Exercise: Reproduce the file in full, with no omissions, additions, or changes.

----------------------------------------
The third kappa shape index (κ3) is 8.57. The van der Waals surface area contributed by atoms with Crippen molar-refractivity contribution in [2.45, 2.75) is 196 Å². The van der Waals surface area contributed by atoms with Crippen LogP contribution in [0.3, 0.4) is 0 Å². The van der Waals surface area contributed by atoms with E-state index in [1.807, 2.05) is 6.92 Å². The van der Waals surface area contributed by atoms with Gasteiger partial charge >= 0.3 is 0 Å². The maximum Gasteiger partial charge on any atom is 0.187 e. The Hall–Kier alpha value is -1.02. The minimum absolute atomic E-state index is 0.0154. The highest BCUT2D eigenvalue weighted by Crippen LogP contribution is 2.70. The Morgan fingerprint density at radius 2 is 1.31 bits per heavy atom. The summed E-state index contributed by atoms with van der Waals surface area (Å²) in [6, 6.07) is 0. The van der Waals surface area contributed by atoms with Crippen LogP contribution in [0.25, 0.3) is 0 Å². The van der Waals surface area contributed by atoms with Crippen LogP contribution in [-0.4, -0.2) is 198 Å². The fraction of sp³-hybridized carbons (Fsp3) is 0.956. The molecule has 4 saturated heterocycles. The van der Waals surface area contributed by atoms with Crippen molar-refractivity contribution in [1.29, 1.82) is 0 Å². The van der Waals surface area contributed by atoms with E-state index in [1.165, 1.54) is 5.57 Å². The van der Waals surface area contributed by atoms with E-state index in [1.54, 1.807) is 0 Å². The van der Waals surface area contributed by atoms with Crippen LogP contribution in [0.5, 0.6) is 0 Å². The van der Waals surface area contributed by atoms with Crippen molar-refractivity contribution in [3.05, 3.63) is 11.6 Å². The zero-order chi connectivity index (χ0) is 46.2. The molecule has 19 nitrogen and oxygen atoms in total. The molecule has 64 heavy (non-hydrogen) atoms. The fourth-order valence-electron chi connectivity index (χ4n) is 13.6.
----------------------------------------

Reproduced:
The third kappa shape index (κ3) is 8.57. The van der Waals surface area contributed by atoms with Crippen molar-refractivity contribution in [2.45, 2.75) is 196 Å². The van der Waals surface area contributed by atoms with Crippen LogP contribution in [0.3, 0.4) is 0 Å². The van der Waals surface area contributed by atoms with E-state index in [1.807, 2.05) is 6.92 Å². The van der Waals surface area contributed by atoms with Gasteiger partial charge >= 0.3 is 0 Å². The maximum Gasteiger partial charge on any atom is 0.187 e. The Hall–Kier alpha value is -1.02. The minimum absolute atomic E-state index is 0.0154. The highest BCUT2D eigenvalue weighted by Crippen LogP contribution is 2.70. The Morgan fingerprint density at radius 2 is 1.31 bits per heavy atom. The summed E-state index contributed by atoms with van der Waals surface area (Å²) in [6, 6.07) is 0. The van der Waals surface area contributed by atoms with Crippen LogP contribution in [0.25, 0.3) is 0 Å². The van der Waals surface area contributed by atoms with Crippen LogP contribution in [-0.4, -0.2) is 198 Å². The fraction of sp³-hybridized carbons (Fsp3) is 0.956. The molecule has 4 saturated heterocycles. The van der Waals surface area contributed by atoms with Crippen molar-refractivity contribution in [1.29, 1.82) is 0 Å². The van der Waals surface area contributed by atoms with E-state index in [1.165, 1.54) is 5.57 Å². The van der Waals surface area contributed by atoms with E-state index in [1.54, 1.807) is 0 Å². The van der Waals surface area contributed by atoms with Crippen LogP contribution in [0.5, 0.6) is 0 Å². The van der Waals surface area contributed by atoms with Crippen molar-refractivity contribution in [3.05, 3.63) is 11.6 Å². The zero-order chi connectivity index (χ0) is 46.2. The molecule has 19 nitrogen and oxygen atoms in total. The molecule has 64 heavy (non-hydrogen) atoms. The fourth-order valence-electron chi connectivity index (χ4n) is 13.6.